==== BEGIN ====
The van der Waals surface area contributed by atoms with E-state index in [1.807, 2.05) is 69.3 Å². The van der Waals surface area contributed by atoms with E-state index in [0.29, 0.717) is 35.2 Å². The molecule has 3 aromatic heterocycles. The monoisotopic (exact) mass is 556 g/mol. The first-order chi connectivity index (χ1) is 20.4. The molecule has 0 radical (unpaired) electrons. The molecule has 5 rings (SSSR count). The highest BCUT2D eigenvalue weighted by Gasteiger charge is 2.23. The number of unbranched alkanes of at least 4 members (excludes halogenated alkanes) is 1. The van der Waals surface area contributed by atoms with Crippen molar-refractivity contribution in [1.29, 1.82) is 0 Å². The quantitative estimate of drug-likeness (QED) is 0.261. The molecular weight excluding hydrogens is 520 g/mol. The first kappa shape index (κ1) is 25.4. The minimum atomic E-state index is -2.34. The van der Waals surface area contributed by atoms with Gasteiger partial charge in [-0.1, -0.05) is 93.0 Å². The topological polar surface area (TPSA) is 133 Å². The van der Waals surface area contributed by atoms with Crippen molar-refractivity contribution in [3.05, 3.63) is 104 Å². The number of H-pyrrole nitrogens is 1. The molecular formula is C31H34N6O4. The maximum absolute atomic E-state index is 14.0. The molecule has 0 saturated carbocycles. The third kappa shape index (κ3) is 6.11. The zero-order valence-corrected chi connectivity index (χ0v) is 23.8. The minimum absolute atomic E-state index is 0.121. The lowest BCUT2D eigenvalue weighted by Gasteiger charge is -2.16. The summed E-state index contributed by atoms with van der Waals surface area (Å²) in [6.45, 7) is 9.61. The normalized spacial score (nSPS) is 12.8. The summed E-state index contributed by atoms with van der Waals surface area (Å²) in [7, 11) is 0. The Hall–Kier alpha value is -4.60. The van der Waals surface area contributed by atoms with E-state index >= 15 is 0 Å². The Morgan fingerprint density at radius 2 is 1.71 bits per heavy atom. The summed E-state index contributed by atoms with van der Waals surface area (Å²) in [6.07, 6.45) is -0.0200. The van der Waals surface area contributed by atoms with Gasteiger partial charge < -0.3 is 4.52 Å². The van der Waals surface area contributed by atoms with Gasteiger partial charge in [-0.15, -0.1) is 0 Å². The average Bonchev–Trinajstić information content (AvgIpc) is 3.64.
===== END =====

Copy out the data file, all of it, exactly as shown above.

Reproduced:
The van der Waals surface area contributed by atoms with E-state index in [1.807, 2.05) is 69.3 Å². The van der Waals surface area contributed by atoms with E-state index in [0.29, 0.717) is 35.2 Å². The molecule has 3 aromatic heterocycles. The monoisotopic (exact) mass is 556 g/mol. The first-order chi connectivity index (χ1) is 20.4. The molecule has 0 radical (unpaired) electrons. The molecule has 5 rings (SSSR count). The highest BCUT2D eigenvalue weighted by Gasteiger charge is 2.23. The number of unbranched alkanes of at least 4 members (excludes halogenated alkanes) is 1. The van der Waals surface area contributed by atoms with Crippen molar-refractivity contribution in [1.29, 1.82) is 0 Å². The quantitative estimate of drug-likeness (QED) is 0.261. The molecular weight excluding hydrogens is 520 g/mol. The first kappa shape index (κ1) is 25.4. The minimum atomic E-state index is -2.34. The van der Waals surface area contributed by atoms with Gasteiger partial charge in [-0.1, -0.05) is 93.0 Å². The topological polar surface area (TPSA) is 133 Å². The van der Waals surface area contributed by atoms with Crippen molar-refractivity contribution in [3.05, 3.63) is 104 Å². The number of H-pyrrole nitrogens is 1. The molecular formula is C31H34N6O4. The maximum absolute atomic E-state index is 14.0. The molecule has 0 saturated carbocycles. The third kappa shape index (κ3) is 6.11. The zero-order valence-corrected chi connectivity index (χ0v) is 23.8. The minimum absolute atomic E-state index is 0.121. The lowest BCUT2D eigenvalue weighted by Gasteiger charge is -2.16. The summed E-state index contributed by atoms with van der Waals surface area (Å²) in [6.45, 7) is 9.61. The normalized spacial score (nSPS) is 12.8. The summed E-state index contributed by atoms with van der Waals surface area (Å²) in [7, 11) is 0. The Hall–Kier alpha value is -4.60. The van der Waals surface area contributed by atoms with E-state index >= 15 is 0 Å². The Morgan fingerprint density at radius 2 is 1.71 bits per heavy atom. The summed E-state index contributed by atoms with van der Waals surface area (Å²) in [6.07, 6.45) is -0.0200. The van der Waals surface area contributed by atoms with Gasteiger partial charge < -0.3 is 4.52 Å². The van der Waals surface area contributed by atoms with Gasteiger partial charge in [-0.15, -0.1) is 0 Å². The average Bonchev–Trinajstić information content (AvgIpc) is 3.64.